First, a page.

“Let’s Roll” With Mad in America Continuing Education


We decided some time ago to hold off on publicizing the Mad in America Continuing Education project until we had a sufficient range of presentations. We are just about there. This week we posted the incredible Dr. Eleanor Longden’s talk, “The Voices in My Head.”  If you have never heard her story, this is one you won’t forget.  If you need CMEs or CEUs, or just want to audit this and other amazing presentations for free, please go to the MIACE home page.

Coming up in the next week or two is a presentation by a legend of long-term recovery research, Dr. Courtenay Harding.  She presents three modules on the Vermont story: a comparison of the outcomes of Vermont’s progressive policies to the state of Maine’s business-as-usual outcomes.  You can guess the difference.

As if I needed any reminder of why our continuing education project is so necessary, I read in a Psychiatric Times email this morning their version of a continuing education offering.  They publicize the contents of a CME training (that is — fortunately — no longer available for CMEs, having expired at the of 2014) on “Metabolic Monitoring for Patients on Antipsychotic Medications.”  While they claim that “it is the policy of [the training’s sponsors] CME Outfitters, LLC, to ensure independence, balance, objectivity and scientific rigor and integrity,” they admit in the disclosure declaration one paragraph down that the key instructor is on the Speaker’s Bureau for Pfizer Canada, and consults for another pharmaceutical company.  This is exactly the dynamic that Mad in America Continuing Education is committed to extinguish in our training.  Just like the Foundation for Excellence in Mental Health Care, we are a drug-free enterprise.

What is really most disturbing — and expected — is that the Psychiatric Times “training” asks no fundamental questions about the risk balance between outcomes and the tragedy of metabolic hazards for people who take their medications.  In fact, the title says it all — let’s just monitor patients.  There’s a not-so-subtle, implicit “blame the victim” statement about the risks of lifestyle: diet, physical inactivity, and cigarette smoking.  I had to ask myself how many of the prescribers could do much more if they took their own medications.  And, almost unbelievably, there was reference to making sure that clinics had scales that could exceed measurements of 300-350 pounds!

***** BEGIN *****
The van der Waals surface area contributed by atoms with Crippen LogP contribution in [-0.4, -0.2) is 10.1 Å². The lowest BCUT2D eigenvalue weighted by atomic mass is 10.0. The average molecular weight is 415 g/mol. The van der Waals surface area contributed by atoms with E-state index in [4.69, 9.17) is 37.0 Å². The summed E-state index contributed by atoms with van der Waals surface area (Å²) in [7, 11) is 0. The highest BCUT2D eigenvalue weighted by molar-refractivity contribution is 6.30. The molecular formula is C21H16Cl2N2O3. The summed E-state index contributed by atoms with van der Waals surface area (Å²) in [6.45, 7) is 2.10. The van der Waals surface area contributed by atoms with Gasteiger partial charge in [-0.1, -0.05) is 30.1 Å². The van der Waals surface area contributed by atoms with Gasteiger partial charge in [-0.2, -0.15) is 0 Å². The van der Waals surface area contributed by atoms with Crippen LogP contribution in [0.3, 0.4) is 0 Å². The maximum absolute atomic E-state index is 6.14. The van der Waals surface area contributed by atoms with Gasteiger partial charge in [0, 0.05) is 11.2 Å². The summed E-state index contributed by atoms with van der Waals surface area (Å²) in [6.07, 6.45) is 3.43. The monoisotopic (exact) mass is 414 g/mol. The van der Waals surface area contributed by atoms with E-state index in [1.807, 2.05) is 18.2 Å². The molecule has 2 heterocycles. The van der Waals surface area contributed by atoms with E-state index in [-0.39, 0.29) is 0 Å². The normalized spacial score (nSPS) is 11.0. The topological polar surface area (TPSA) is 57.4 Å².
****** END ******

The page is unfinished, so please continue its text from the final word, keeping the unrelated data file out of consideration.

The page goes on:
There is no attention given to reducing dosages, much less any information given about how to help people withdraw safely from medications that are more and more clearly demonstrating that they cause the very symptoms they supposedly eliminate.  The assumption that chemical imbalances are restored by “antipsychotics” is implicit throughout.  Even using the term “antipsychotics,” instead of the honest term “neuroleptics” gives their bias away.

The Mad in America Continuing Education Project is all about asking the tough questions, and answering them with the best — i.e; unbiased — research.  The answers are not simple, which is why we have a lot of courses yet to produce.  Some that you can look forward to in the coming months will be:

  • Dr. Lex Wunderink on the random control group study of neuroleptics that shows that after 2 years those who took the meds did worse.  This is totally consistent, of course, with what Dr. Martin Harrow and Dr. Thomas Jobe described in their course on the Chicago Long-Term Outcome Study, Psychiatric Medications and Long-term Outcomes for Schizophrenia, which is available on-line now.
  • Later this summer, Dr. Erick Turner, a former FDA official, will present on research publication bias.
  • Dr. Adam Urato will present on the many risks of antidepressants in pregnancy, and afterward.
  • Dr. Irving Kirsch will present on antidepressants, with a special focus on the placebo effect. This course should be available later in the summer as well.

I am working with other researchers to provide information on topics like dopamine supersensitivity, the neurobiology of resilience, nutritional approaches to working with mental health challenges, and many others.